# Gradient ascent to maximise log likelihood

I'm working on an online method to adapt the parameters $\mu, \Sigma$ of a Gaussian distribution. Do to so i perform a gradient descent on the log likelihood $L$. With the help of the matrix cookbook i've found that the partial derivatives $\nabla_\Sigma L$ and $\nabla_\mu L$ are given by

\begin{align} \nabla_\Sigma L = \frac{ \partial {\bf L} }{ \partial {\boldsymbol \Sigma}} &= -\frac{1}{2} \left( {\boldsymbol \Sigma}^{-1} - {\boldsymbol \Sigma}^{-1} \left( {\boldsymbol y} - {\boldsymbol \mu} \right) \left( {\boldsymbol y} - {\boldsymbol \mu} \right)' {\boldsymbol \Sigma}^{-1} \right) \end{align} and \begin{align} \nabla_\mu L = \frac{ \partial {\bf L} }{ \partial {\boldsymbol \mu}} &= {\boldsymbol \Sigma}^{-1} \left( {\boldsymbol y} - {\boldsymbol \mu} \right) \end{align} where $\boldsymbol{y}$ are the training samples and $\boldsymbol{L}$ the log likelihood of the multivariate gaussian distribution given by $\mu$ and $\Sigma$. I'm setting a learning rate $\alpha$ and proceed in the following way:

1. Sample an $y$ from unknown $p_\theta(y)$.
2. Compute gradients $\nabla_\Sigma L$ and $\nabla_\mu L$
3. Update: $\mu = \mu + \nabla_\mu L \alpha$, and $\Sigma = \Sigma + \nabla_\Sigma L \alpha$

I've set $\alpha = 0.002$ and $p_\theta(y) = \mathcal{N}(y | 0, 1)$, but it is not convering at all. What am i missing?

P.S.: I know there are different ways, but i'm trying to this using a gradient ascent methood.

• Could you please explain your second equation in pt number 3? – Sid Apr 9 '18 at 22:08
• Sorry, that was a mistake. I fixed it. – hh32 Apr 10 '18 at 5:07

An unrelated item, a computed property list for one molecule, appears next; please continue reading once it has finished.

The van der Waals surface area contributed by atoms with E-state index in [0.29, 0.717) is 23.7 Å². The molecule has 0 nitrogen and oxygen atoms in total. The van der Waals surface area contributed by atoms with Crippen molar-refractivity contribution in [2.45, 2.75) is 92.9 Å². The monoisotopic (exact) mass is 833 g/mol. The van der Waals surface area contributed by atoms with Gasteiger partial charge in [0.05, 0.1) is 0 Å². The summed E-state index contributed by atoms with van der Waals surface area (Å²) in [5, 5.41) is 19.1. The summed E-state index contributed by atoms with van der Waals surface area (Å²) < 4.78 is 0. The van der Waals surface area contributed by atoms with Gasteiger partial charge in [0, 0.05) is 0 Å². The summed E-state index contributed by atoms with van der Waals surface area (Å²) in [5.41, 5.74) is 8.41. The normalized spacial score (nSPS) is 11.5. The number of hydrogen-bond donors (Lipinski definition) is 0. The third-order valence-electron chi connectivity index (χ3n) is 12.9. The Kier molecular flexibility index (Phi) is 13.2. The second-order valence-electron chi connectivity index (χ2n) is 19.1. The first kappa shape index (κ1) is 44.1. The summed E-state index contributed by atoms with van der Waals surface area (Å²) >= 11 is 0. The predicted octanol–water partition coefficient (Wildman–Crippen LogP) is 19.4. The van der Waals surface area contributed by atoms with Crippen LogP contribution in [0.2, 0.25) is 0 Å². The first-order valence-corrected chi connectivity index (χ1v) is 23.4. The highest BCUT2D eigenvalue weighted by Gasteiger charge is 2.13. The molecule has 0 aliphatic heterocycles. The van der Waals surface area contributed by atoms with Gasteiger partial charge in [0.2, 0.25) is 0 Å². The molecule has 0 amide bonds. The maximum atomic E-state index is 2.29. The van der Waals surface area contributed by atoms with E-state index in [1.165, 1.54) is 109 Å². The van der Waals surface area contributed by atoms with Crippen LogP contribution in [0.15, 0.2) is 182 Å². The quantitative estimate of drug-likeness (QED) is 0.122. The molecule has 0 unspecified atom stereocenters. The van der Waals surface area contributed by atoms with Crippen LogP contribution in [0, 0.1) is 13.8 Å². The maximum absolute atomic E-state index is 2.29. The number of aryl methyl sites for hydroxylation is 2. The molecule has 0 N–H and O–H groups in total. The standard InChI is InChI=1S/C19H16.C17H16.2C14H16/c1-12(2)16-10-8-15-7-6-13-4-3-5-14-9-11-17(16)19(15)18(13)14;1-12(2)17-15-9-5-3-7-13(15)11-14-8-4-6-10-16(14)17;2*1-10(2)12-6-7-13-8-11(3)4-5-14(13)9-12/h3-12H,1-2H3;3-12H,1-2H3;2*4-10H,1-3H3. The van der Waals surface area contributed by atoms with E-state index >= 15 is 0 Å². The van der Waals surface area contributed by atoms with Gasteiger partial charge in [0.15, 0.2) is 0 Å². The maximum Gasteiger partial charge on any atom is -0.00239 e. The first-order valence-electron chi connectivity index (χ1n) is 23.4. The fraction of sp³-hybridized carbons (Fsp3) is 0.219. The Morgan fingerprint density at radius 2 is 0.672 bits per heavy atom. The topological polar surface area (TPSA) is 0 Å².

• Just to make sure the error is nothing overly simple: For the univariate case we have $N(y|0,1) = ce^{-(y-\mu)^2/2\Sigma}$ so that $-\log \text{Likelihood} = \text{const} + -(-(y-\mu)^2/2\Sigma) = \text{const} + (y-\mu)^2/2\Sigma$ so that the derivative is $\partial_\mu -\log L = \Sigma^{-1} (y-\mu)$. You want to maximize the likelihood, i.e. maximize $\log L$ i.e. minimize $-\log L$. The gradient points into the direction of the steepest increase in function values, i.e. shouldn't you subtract the gradient in order to minimize? – Fabian Werner Apr 10 '18 at 7:10
• @FabianWerner what you wrote is correct, but I'm taking the derivative of $\log L$, not $-\log L$ so i add the gradient. It should be same. – hh32 Apr 10 '18 at 9:04
• @hh32: that is exactly my point: the partial of -log L (w.r.t. $\mu$) and the one of log L coincide. One of us must have made a mistake... I think you are taking the gradient of -log L, hence you need to minimize, hence subtract... or was it me who committed the error? – Fabian Werner Apr 10 '18 at 11:58